Through their eyes: The changing role of women in media & marketing industry
On International Women's Day, business leaders tell us how the role of women has changed over the last decade, the challenges women face in the professional space and more.
The women of New India are making their presence felt. They are fighting odds, braving gender bias and creating a space for themselves in the world, including the marketing & media industry.
While there are several woman business leaders around us today who have taken the mantle and are walking the road less travelled, there is a feeling that not enough has been done in this direction and much more needs to be done.
This International Women’s Day, exchange4media caught up with some women barons in the marketing & media industry to understand how the role of women has changed in the last one decade, the daunting challenges women face in the professional space, and the dos & don’ts for a woman to establish herself in the industry. .
Take a look at the beautiful views that these beautiful women shared with us.
Neelima Burra, Country Marketing Director, HP Inc India
I believe that over the past decade, the media industry has undergone major transformations; from being traditional to digital to becoming omni-channel. We have women taking the front seat in all spheres. In the media and marketing industry too, we have noticed that there is an increasing representation of women in the top management. Today, the industry enjoys an all-inclusive culture that celebrates skillsets and experience over gender parity. At HP, our marketing team comprises 61 per cent women and the number is growing.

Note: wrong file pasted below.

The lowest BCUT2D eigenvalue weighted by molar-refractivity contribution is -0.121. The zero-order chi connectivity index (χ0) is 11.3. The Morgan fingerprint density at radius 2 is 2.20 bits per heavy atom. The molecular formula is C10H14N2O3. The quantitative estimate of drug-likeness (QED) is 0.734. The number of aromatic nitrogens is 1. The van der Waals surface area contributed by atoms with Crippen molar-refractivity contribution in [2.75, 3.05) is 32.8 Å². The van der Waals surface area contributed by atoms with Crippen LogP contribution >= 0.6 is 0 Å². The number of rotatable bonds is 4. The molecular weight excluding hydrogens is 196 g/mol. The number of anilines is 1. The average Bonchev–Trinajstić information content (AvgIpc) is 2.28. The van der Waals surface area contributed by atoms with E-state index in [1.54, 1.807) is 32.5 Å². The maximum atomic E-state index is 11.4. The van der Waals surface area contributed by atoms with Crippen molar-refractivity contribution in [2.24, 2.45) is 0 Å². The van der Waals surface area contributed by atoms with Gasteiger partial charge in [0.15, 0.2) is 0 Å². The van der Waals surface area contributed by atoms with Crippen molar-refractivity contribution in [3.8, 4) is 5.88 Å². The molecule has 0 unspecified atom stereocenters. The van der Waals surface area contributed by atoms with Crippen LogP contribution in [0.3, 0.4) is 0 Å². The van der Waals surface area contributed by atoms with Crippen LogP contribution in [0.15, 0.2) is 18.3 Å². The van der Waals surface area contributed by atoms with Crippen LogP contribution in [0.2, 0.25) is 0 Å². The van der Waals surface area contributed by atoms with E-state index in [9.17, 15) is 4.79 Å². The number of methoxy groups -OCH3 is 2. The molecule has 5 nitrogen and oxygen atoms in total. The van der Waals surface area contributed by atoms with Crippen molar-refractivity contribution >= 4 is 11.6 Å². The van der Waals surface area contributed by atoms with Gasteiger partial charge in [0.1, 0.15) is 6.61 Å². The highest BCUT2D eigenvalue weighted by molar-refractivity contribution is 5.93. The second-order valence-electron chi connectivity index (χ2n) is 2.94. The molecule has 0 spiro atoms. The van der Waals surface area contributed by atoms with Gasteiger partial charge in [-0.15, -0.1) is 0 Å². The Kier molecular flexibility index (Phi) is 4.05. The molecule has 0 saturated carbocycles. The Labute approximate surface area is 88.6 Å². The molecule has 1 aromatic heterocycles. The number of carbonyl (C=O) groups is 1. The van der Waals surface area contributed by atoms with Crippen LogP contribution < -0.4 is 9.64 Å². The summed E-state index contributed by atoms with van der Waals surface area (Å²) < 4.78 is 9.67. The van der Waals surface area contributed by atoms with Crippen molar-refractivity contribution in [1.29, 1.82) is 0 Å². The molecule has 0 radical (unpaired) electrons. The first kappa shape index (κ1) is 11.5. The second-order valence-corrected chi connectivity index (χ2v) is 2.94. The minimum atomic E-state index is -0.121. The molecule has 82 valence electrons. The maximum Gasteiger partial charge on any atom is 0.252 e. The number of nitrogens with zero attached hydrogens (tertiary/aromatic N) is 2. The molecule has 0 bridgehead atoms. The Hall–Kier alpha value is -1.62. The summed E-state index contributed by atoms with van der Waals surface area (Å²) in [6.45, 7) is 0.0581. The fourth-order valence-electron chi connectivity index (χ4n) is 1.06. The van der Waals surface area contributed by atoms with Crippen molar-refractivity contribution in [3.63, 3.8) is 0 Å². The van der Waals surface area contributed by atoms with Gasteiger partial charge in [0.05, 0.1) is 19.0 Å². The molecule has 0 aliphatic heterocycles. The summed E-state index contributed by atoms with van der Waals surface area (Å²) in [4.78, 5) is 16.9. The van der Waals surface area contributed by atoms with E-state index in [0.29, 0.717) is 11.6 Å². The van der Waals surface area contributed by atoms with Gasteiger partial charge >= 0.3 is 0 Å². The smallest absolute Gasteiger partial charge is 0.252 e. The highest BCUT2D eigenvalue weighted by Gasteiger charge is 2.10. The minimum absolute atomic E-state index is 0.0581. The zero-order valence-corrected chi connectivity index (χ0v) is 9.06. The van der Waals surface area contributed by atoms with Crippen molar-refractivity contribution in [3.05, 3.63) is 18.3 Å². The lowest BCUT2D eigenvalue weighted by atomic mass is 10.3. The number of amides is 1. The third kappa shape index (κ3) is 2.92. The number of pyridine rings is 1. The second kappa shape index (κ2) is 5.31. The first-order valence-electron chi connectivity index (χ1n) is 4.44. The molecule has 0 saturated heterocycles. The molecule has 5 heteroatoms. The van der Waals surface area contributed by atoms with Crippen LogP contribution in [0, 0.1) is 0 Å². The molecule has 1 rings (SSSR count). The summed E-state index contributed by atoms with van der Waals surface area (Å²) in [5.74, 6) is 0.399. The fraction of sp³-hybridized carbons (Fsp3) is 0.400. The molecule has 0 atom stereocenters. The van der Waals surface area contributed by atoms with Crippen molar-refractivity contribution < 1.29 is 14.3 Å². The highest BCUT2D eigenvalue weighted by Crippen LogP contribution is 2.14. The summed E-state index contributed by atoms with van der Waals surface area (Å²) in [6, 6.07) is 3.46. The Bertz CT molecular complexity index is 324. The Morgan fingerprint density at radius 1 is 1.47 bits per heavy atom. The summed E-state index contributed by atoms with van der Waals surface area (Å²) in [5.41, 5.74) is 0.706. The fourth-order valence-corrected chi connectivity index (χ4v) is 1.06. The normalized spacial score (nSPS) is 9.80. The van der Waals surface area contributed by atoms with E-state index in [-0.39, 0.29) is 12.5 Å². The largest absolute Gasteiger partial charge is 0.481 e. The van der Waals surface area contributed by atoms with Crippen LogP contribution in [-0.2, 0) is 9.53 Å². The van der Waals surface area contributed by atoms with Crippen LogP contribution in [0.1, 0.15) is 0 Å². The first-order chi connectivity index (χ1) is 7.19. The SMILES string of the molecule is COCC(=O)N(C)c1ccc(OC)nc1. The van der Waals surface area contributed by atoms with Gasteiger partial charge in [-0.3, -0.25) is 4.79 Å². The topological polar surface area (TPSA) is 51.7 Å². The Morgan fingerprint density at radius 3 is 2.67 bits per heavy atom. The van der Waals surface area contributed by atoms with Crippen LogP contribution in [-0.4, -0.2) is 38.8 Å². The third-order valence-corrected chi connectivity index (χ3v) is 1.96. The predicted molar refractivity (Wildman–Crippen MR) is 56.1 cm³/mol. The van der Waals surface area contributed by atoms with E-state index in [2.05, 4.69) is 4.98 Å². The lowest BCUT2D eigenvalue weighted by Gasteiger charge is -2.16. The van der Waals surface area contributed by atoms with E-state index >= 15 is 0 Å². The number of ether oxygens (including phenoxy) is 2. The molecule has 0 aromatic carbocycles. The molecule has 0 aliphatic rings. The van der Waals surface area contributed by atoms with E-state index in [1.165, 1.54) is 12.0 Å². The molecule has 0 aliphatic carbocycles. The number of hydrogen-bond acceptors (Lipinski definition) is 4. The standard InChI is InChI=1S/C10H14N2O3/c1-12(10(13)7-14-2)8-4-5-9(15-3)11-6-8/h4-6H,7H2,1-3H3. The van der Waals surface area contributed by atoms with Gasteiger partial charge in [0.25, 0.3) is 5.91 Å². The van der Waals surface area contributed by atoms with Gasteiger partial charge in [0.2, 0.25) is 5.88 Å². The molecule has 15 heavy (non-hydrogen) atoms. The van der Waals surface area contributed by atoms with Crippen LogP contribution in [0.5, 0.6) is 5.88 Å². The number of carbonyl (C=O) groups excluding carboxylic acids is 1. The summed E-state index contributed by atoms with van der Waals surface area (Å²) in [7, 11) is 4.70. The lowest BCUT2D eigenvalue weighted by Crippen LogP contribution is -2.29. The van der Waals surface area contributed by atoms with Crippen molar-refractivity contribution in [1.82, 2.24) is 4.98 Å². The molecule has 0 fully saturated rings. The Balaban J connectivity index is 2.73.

Mariam Mathew, Chief Executive Officer, Manorama Online
I believe that the contribution of women has been significant to the development of media in the past decade. Women have assumed different roles crossing several barriers. It’s true that more men occupy top media management positions, but over the past few years, I have seen women from different backgrounds breaking gender stereotypes and scaling up to the decision-making level.
Within our organisation at MM, I have seen women steadily climbing the career ladder. In all our media divisions, whether Digital, TV, Radio or Print, we are now seeing more and more women who are leading the way.
Sonia Khurana, Senior Vice President & Customer Head, Ogilvy
It’s the end of ‘The Barbie World’ in some ways. There is a change in the way women are portrayed in commercials and films. There is a willingness to speak up. There are many more positive women role models now. There is a developing sense of sisterhood. I can speak of my own company. There is an active conversation on diversity in Ogilvy. And a recognition of specific challenges of women through their life stages. Triggered by these discussions, among other things, we have recently introduced a mentoring programme for both the genders (why leave the good men out?!).
Sonia Huria Gupta, Head, Corporate Marketing, Communications & Sustainability, Viacom18 Media Private Limited
There has been an immense change in the role of women, especially in the media & entertainment industry. Women have been breaking stereotypes and norms across the fraternity. Right from being behind the screens to on screen, women have been shaping the way the industry is growing. These days, women don't really need someone backing their career graph. They have rather been drivers of their own success. Our industry definitely has a long list of women leaders who can take responsible for various accomplishments.